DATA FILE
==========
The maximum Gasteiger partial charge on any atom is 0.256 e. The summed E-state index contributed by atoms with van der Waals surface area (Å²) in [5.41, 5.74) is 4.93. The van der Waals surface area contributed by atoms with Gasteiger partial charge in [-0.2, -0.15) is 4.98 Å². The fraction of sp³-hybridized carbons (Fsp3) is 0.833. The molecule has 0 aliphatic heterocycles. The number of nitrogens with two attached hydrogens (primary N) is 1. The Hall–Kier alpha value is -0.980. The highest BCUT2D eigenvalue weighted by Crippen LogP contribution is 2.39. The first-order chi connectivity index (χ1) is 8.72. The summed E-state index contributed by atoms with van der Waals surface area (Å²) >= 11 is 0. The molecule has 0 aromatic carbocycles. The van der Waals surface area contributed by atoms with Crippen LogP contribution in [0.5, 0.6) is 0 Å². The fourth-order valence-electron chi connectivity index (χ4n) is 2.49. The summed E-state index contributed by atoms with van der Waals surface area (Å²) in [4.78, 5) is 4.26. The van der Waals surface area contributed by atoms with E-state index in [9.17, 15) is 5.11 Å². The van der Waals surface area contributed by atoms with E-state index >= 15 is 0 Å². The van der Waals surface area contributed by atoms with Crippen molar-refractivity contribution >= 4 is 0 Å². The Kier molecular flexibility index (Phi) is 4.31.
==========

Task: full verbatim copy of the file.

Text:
The maximum Gasteiger partial charge on any atom is 0.256 e. The summed E-state index contributed by atoms with van der Waals surface area (Å²) in [5.41, 5.74) is 4.93. The van der Waals surface area contributed by atoms with Gasteiger partial charge in [-0.2, -0.15) is 4.98 Å². The fraction of sp³-hybridized carbons (Fsp3) is 0.833. The molecule has 0 aliphatic heterocycles. The number of nitrogens with two attached hydrogens (primary N) is 1. The Hall–Kier alpha value is -0.980. The highest BCUT2D eigenvalue weighted by Crippen LogP contribution is 2.39. The first-order chi connectivity index (χ1) is 8.72. The summed E-state index contributed by atoms with van der Waals surface area (Å²) >= 11 is 0. The molecule has 0 aromatic carbocycles. The van der Waals surface area contributed by atoms with Crippen LogP contribution in [0.5, 0.6) is 0 Å². The fourth-order valence-electron chi connectivity index (χ4n) is 2.49. The summed E-state index contributed by atoms with van der Waals surface area (Å²) in [4.78, 5) is 4.26. The van der Waals surface area contributed by atoms with E-state index in [9.17, 15) is 5.11 Å². The van der Waals surface area contributed by atoms with E-state index >= 15 is 0 Å². The van der Waals surface area contributed by atoms with Crippen molar-refractivity contribution >= 4 is 0 Å². The Kier molecular flexibility index (Phi) is 4.31.